Climate Change refers to any significant change in weather (temperature, precipitation, etc.) over an extended period of time.
Global Warming refers to the recent and ongoing rise in the average temperature around the world near Earth’s surface.
Earth’s climate has changed throughout history. Just in the last 650,000 years there have been seven cycles of glacial advance and retreat, with the abrupt end of the last ice age about 7000 years ago marking the beginning of the modern climate era — and of human civilization. Most of these climate changes are attributed to very small variations in Earth’s orbit that change the amount of solar energy our planet receives. However, the current warming trend is of particular significance because most of it is very likely human-induced and proceeding at a rate that is unprecedented in the past 1300 years. — NASA
Global Warming is caused mostly by increasing concentrations of carbon dioxide and other gases in the atmosphere. These “greenhouse gases” trap energy in the atmosphere and cause it to warm. Over the past half-century, human activities, particularly the burning of fossil fuels to produce energy, have, in turn, produced greenhouse gases. Other human activities (deforestation, industrial processes, agricultural practices) have also emitted greenhouse gases into the atmosphere. The resultant global warming is causing climate patterns to change. — Environmental Protection Agency
Climate Change is an enormous subject, encompassing social studies, science, and many other areas.
As per climate.nasa.gov, what follows is a brief outline highlighting some of the issues associated with climate change.
Carbon Dioxide (CO2)
Carbon dioxide levels are at their highest in 650,000 years. As noted above, the burning of fossil fuels (oil, gas, coal) has been the main cause of ↑CO2. Deforestation (e.g. cutting down trees in the Indonesian and Brazilian rainforests) worsens the problem, because plants naturally remove CO2 from the atmosphere through the carbon sequestration process of photosynthesis.
Ocean acidification (which harms marine life through oceanic carbon sequestration) is also related to the increase in atmospheric CO2.
Acid rain (highly acidic precipitation harming vegetation, surface water, and soil) and smog (urban air pollution) are related to the increased production of such other greenhouse gases as sulfur dioxide and nitrogen oxide.
Global temperatures have increased approximately 2.0 °F (1.0 ºC) over the last 150 years.
As Earth has become trapped in its own greenhouse gases, other phenomena attributed to global warming include drought, wildfires, melting arctic ice, melting land ice, and rising sea levels.
Ice in both the North and South Poles has been melting.
Land ice, in the form of sheets, glaciers, and snow cover, has been diminishing.
Global sea level has risen steadily over the past hundred years. Certainly, the melting of polar and land ice has contributed to this rise. The ocean itself has warmed over time, too.
Practice – Questions
1. The above graph from the National Oceanic & Atmospheric Administration shows the trend in carbon dioxide (CO2) levels over the ocean over time. The black line represents average CO2 levels and the red line represents monthly CO2 levels. Based on the black line graph, how did average CO2 levels change (in parts per million) from the beginning of 2010 to the beginning of 2015?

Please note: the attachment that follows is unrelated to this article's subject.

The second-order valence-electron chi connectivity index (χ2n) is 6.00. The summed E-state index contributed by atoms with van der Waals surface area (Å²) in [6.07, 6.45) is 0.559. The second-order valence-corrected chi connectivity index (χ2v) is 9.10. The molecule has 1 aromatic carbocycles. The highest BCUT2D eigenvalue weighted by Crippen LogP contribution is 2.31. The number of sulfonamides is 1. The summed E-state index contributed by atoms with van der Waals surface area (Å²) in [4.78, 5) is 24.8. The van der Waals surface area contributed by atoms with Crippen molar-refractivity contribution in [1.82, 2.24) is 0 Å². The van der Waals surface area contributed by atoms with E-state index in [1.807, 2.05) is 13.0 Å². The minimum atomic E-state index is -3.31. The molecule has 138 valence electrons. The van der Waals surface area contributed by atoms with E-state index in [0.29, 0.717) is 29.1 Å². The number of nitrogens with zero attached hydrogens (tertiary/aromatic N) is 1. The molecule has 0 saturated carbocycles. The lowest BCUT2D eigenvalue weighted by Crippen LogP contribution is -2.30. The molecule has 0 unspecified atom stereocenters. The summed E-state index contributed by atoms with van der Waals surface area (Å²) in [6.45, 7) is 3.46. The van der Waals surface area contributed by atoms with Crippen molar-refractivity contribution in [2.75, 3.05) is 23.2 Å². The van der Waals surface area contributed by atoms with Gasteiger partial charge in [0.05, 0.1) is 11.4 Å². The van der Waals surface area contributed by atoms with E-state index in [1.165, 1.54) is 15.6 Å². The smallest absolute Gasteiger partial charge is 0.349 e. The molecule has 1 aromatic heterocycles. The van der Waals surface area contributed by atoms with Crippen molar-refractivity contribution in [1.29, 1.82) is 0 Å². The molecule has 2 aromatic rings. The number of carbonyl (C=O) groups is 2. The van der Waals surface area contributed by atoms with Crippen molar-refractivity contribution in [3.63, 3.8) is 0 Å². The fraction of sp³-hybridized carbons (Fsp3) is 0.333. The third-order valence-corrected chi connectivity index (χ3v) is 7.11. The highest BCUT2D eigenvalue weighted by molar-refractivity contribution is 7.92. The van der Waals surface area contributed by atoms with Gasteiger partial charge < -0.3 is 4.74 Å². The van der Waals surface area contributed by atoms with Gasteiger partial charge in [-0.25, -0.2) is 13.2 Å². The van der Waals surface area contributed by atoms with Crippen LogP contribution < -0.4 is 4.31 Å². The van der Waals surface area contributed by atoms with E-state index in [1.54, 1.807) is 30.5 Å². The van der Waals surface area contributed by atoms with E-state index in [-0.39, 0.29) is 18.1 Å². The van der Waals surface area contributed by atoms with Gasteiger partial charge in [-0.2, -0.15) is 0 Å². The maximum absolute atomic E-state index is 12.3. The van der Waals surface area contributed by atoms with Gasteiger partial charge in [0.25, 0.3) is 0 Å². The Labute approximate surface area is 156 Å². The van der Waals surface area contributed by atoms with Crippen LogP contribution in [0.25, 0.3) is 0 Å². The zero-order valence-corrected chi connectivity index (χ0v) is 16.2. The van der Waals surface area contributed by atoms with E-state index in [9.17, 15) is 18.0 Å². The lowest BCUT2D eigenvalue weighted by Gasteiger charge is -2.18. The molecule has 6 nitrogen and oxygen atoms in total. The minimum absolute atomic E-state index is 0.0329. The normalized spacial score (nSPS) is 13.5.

A. from 397 to 399
B. from 377 to 399
C. from 400 to 399
D. from 387 to 399
2. What might account for the periodic upward rises in the red line graph?
A. Increased CO2 from increased solar panel emissions.
B. Decreased CO2 from increased solar panel emissions.
C. Increased CO2 from increased winter power plant emissions.
D. Decreased CO2 from increased winter power plant emissions.
3. The above graph from NASA shows the trend in global temperature over time. Based on the graph, in which year was the 5-year mean temperature the lowest?
4. Based on the graph, what theoretically could have accounted for the temporary spike in 5-year mean temperature around 1942?
A. Increased consumer purchases of silk stockings.
B. Decreased sales of war bonds.
C. Increased worldwide armament factory CO2 emissions during World War II.
D. Decreased worldwide armament factory CO2 emissions during World War II.
5. The above graph from NASA shows the trend in arctic sea ice coverage over time. Based on the graph, in what year was artic sea ice at its most expansive?
6, Based on the graph, in what year was arctic sea ice at its least expansive?
7. The above side-by-side histograms from NASA show trends in deforestation in Indonesia and Brazil. Based on the histograms, in which country has deforestation increased?
8. Based on the histograms, in which country has deforestation decreased?
9. The above graph from NASA shows the trend in coastal sea level over time. Based on the graph, how did the coast sea level change (in mm) from the beginning of 1870 to the beginning of 1970?
A. from 2 to 175
B. from 50 to 175
C. from -2 to 175
D. from -50 to 175
10. Based on the graph, which of the following years would have been best for an astronaut orbiting in a space capsule to return to Earth by plopping into the sea?
Practice – Answers
1. D. from 387 to 399
2. C. Increased CO2 from increased winter power plant emissions.
3. D. 1910
4. C. Increased worldwide armament factory CO2 emissions during World War II.
5. A. 1996
6. B. 2012
7. D. Indonesia
8. C. Brazil
9. C. from -2 to 175
10. C. 1961